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Mr. Big tactic should be allowed, especially in terrorism cases

By Phil Gurski      

Everyone in Canada should abide by our laws and everyone who transgresses should be held to account, including our protectors. The Mr. Big tactic, however, is a very valuable counter terrorism tool and must be part of the arsenal we give those in security intelligence and law enforcement, provided it is used appropriately.

The Supreme Court of Canada declared its discomfort with the tactic in rulings issued in 2014. The court stated that the Mr. Big approach could be used, albeit carefully, and that the alleged criminal cannot be put in a position where he feels that he is coerced or fearful of serious physical harm should he not give Mr. Big the response he wants, writes Phil Gurski. The Hill Times photograph by Jake Wright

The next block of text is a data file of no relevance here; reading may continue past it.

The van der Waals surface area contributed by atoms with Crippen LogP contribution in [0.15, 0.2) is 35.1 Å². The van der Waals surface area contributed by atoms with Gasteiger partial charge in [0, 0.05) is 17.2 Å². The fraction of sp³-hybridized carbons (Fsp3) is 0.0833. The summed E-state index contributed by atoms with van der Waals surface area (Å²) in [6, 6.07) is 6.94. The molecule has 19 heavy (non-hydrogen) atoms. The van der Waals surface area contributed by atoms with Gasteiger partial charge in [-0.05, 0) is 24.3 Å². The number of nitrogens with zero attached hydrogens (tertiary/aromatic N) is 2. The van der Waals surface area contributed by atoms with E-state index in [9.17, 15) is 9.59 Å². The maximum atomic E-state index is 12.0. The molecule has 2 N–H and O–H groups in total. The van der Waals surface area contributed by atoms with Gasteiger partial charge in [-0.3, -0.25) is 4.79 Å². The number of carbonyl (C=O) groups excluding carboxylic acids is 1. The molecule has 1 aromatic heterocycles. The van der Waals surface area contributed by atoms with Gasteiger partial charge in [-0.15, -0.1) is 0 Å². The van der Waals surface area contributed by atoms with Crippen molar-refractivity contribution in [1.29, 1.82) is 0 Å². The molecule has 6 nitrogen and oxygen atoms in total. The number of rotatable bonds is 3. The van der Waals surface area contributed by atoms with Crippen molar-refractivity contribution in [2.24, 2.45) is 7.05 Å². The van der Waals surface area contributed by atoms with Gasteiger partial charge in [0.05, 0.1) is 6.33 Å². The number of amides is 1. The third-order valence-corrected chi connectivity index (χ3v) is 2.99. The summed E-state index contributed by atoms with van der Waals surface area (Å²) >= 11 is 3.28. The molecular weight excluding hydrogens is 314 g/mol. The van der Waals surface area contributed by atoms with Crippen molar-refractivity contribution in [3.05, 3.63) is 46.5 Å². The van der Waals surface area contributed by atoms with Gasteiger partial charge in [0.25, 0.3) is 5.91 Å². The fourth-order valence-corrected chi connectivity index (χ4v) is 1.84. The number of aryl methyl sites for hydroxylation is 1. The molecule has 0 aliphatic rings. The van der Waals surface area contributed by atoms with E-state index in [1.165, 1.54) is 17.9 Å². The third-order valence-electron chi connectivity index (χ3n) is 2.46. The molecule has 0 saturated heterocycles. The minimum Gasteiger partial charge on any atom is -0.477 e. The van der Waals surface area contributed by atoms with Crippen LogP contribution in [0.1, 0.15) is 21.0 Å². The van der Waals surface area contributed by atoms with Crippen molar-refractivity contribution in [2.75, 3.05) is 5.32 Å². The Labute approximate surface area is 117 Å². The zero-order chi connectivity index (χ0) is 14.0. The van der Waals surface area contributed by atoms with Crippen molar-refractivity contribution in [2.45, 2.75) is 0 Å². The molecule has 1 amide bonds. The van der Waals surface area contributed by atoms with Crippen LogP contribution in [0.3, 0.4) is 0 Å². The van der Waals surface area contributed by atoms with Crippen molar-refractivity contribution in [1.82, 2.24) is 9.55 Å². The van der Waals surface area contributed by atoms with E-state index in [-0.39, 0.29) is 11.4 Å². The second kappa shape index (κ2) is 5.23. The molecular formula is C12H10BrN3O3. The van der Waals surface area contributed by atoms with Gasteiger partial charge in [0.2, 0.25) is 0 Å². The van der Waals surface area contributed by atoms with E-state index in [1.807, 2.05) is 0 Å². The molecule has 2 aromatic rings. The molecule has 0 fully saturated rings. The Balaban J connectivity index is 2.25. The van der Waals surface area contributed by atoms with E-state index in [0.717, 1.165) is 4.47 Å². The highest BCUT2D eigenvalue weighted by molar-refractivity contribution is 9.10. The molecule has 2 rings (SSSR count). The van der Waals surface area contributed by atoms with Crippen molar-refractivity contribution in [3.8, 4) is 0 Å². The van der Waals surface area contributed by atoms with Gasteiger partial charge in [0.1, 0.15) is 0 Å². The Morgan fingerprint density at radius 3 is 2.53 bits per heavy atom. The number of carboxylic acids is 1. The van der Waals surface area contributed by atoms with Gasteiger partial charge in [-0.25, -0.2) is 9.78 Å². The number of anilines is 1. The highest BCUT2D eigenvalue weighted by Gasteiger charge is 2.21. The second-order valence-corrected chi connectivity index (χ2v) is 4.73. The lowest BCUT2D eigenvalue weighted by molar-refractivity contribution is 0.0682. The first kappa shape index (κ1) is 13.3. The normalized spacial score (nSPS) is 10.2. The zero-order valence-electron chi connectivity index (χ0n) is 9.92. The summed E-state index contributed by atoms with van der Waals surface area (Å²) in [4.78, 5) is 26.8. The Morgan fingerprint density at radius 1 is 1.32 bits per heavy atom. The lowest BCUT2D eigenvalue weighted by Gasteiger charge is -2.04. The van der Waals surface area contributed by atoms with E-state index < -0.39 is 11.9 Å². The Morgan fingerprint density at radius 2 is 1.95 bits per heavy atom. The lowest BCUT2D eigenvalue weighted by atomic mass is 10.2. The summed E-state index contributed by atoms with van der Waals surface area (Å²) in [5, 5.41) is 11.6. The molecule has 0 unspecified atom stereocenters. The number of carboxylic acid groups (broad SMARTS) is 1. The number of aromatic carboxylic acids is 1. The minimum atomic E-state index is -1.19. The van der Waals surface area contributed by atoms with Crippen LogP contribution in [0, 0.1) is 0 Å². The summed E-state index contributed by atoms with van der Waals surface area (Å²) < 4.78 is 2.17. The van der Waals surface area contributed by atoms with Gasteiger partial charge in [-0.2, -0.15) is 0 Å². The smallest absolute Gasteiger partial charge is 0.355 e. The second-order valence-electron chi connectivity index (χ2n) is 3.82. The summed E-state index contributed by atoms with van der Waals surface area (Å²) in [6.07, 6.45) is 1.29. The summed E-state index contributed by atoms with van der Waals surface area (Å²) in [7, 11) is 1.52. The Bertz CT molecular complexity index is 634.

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OTTAWA—In a democracy that prides itself on the rule of law, no one in Canada is above the law, even—and especially—those charged with enforcing it, i.e. law enforcement agencies and their members. Nothing subverts the faith a society has in its legal institutions more than the belief that laws are not applied equally to all citizens, irrespective of their social status or the power and influence they wield. We rightfully demand that there is one law for all

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